ISOP'ODA (Neo-Lat. nom. pl., from Gk. Coos, isos, equal + was, pour, foot). An order of nialacostracous crustaceans of the section Ar throstraca, mostly aquatic—some marine, some inhabitants of tresh waters—but some terres trial, inhabiting damp places, as the wood-louse and the like. They are easily recognized by the fact that the body is flattened dorso-ventrally, and many of them—e.g. the csowbug' or `pillhug' (Porcellio)—have the habit of rolling up into a ball with the head tucked safely inward. The first segment of the thorax is fused with the head, but the remaining seven are free, and bear limb-like appendages without gills. In females the basal joints of several of these appendages bear lamellae, which form a brood-pouch for the eggs. There is never any carapace. The maxil lipcds, of which there is only a single pair, usu ally fuse to form a sort of lower lip. The ab dominal appendages are biramose. and serve for swimming and breathing; the most anterior pair are usually thick, and form an operculum which serves to protect the more delicate appendages behind. The heart is situated chiefly in the ab domen, hut extends forward a short distance into the thorax. While most of the species lead a free life, some of the marine forms (Cyrnothoa, etc.) are parasitic on fishes or on other crusta ceans, or bore into wood, etc. See illustration under Gninta.E.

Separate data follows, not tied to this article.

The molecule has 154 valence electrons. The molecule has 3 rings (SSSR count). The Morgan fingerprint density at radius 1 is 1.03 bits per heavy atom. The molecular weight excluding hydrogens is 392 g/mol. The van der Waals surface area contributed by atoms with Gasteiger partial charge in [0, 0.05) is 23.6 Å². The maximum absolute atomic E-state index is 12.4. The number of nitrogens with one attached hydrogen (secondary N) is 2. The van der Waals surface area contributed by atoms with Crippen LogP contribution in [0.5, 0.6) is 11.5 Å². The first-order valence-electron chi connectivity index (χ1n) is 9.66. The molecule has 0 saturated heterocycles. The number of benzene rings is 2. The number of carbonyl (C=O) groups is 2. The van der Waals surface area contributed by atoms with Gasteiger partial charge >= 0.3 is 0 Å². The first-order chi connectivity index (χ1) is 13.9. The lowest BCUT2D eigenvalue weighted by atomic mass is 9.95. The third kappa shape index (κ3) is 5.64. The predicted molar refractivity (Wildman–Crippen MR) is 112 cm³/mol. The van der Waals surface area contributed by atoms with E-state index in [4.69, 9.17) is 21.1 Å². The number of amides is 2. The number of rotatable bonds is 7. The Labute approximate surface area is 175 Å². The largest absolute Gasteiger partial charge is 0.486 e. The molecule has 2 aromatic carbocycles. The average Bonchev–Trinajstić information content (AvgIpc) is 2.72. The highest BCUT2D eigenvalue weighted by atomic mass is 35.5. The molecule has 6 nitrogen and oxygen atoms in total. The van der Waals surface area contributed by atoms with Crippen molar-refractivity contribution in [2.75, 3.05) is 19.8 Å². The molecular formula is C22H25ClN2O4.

One group (Bopyridte) are parasitic, living under the carapace of various shrimps. The fe
males of Bopyrus palcrmonetieola (Packard) are many times larger than the males, and are much degenerated, the head being without eyes and appendages; they retain their position on their host by means of the sharp, hook-like legs around the edge of the body. The male in general ap pearance shows but slight modifications and is about one-fifth as large as the female, and is lodg0 partly out of sight under the ventral plates of its consort.
Some of these forms are notably degenerate. The Isopoda are a comparatively small group, and are generally small individuals, few species reaching a length of one inch, except in the colos sal deep-sea Bathynontus yiyantetts, dredged in the Caribbean Sea from a depth of nearly a mile. The colors are usually dull, blackish, gray, or brown hut some of the marine forms are highly colored, red or brown, according to the hue of the seaweed they rest on.
Fossil isopods, though of little geological im portance, are known from rocks as early as the Devonian and Carboniferous; also from the Jurassic limestones of Bavaria and other Mesozoic formations. Most of them have some superficial resemblance to the marine Sphteroma, and to the terrestrial wood-lice of modern time. See CRUSTACEA.